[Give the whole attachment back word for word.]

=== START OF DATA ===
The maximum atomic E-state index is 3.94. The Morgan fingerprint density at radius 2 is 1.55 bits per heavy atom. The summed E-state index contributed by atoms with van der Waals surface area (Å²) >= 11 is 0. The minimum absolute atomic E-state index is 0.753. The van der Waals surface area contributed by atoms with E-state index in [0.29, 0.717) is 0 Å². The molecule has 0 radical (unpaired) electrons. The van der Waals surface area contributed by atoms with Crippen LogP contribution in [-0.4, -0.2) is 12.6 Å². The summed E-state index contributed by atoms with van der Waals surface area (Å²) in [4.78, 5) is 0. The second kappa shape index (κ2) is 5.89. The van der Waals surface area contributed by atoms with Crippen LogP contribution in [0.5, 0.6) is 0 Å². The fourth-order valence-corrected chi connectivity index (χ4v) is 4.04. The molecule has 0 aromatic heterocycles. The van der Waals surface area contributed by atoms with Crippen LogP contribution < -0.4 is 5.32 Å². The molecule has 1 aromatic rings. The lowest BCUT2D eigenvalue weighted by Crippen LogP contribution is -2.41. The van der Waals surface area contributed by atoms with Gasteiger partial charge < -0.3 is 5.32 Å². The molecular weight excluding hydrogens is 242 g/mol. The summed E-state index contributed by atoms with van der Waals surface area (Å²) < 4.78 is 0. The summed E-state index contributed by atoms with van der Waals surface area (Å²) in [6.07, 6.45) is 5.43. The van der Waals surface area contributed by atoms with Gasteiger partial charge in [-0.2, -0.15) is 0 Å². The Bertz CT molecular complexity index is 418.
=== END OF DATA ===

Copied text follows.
The maximum atomic E-state index is 3.94. The Morgan fingerprint density at radius 2 is 1.55 bits per heavy atom. The summed E-state index contributed by atoms with van der Waals surface area (Å²) >= 11 is 0. The minimum absolute atomic E-state index is 0.753. The van der Waals surface area contributed by atoms with E-state index in [0.29, 0.717) is 0 Å². The molecule has 0 radical (unpaired) electrons. The van der Waals surface area contributed by atoms with Crippen LogP contribution in [-0.4, -0.2) is 12.6 Å². The summed E-state index contributed by atoms with van der Waals surface area (Å²) in [4.78, 5) is 0. The second kappa shape index (κ2) is 5.89. The van der Waals surface area contributed by atoms with Crippen LogP contribution in [0.5, 0.6) is 0 Å². The fourth-order valence-corrected chi connectivity index (χ4v) is 4.04. The molecule has 0 aromatic heterocycles. The van der Waals surface area contributed by atoms with Crippen LogP contribution < -0.4 is 5.32 Å². The molecule has 1 aromatic rings. The lowest BCUT2D eigenvalue weighted by Crippen LogP contribution is -2.41. The van der Waals surface area contributed by atoms with Gasteiger partial charge < -0.3 is 5.32 Å². The molecular weight excluding hydrogens is 242 g/mol. The summed E-state index contributed by atoms with van der Waals surface area (Å²) < 4.78 is 0. The summed E-state index contributed by atoms with van der Waals surface area (Å²) in [6.07, 6.45) is 5.43. The van der Waals surface area contributed by atoms with Gasteiger partial charge in [-0.2, -0.15) is 0 Å². The Bertz CT molecular complexity index is 418.